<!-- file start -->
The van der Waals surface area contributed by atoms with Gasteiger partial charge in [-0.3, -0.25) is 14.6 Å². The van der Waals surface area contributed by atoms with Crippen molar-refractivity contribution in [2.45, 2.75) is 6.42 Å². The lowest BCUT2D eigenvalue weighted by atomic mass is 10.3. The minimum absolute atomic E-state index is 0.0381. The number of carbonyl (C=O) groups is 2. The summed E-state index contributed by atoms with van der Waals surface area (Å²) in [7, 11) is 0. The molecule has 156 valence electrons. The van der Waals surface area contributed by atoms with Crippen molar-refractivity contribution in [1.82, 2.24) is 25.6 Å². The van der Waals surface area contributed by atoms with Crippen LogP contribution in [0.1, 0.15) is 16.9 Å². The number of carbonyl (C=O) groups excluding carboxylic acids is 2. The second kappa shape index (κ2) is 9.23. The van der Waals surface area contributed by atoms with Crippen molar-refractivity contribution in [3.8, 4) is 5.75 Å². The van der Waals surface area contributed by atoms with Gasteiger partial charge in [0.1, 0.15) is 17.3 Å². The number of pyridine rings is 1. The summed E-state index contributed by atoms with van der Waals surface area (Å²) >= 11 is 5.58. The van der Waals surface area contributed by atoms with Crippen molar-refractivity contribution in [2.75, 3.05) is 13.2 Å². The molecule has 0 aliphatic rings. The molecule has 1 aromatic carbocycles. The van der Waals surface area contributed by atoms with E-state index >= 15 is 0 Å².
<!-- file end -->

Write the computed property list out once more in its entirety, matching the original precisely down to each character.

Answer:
The van der Waals surface area contributed by atoms with Gasteiger partial charge in [-0.3, -0.25) is 14.6 Å². The van der Waals surface area contributed by atoms with Crippen molar-refractivity contribution in [2.45, 2.75) is 6.42 Å². The lowest BCUT2D eigenvalue weighted by atomic mass is 10.3. The minimum absolute atomic E-state index is 0.0381. The number of carbonyl (C=O) groups is 2. The summed E-state index contributed by atoms with van der Waals surface area (Å²) in [7, 11) is 0. The molecule has 156 valence electrons. The van der Waals surface area contributed by atoms with Crippen molar-refractivity contribution in [1.82, 2.24) is 25.6 Å². The van der Waals surface area contributed by atoms with Crippen LogP contribution in [0.1, 0.15) is 16.9 Å². The number of carbonyl (C=O) groups excluding carboxylic acids is 2. The second kappa shape index (κ2) is 9.23. The van der Waals surface area contributed by atoms with Crippen molar-refractivity contribution in [3.8, 4) is 5.75 Å². The van der Waals surface area contributed by atoms with Gasteiger partial charge in [0.1, 0.15) is 17.3 Å². The number of pyridine rings is 1. The summed E-state index contributed by atoms with van der Waals surface area (Å²) >= 11 is 5.58. The van der Waals surface area contributed by atoms with Crippen molar-refractivity contribution in [2.75, 3.05) is 13.2 Å². The molecule has 0 aliphatic rings. The molecule has 1 aromatic carbocycles. The van der Waals surface area contributed by atoms with E-state index >= 15 is 0 Å².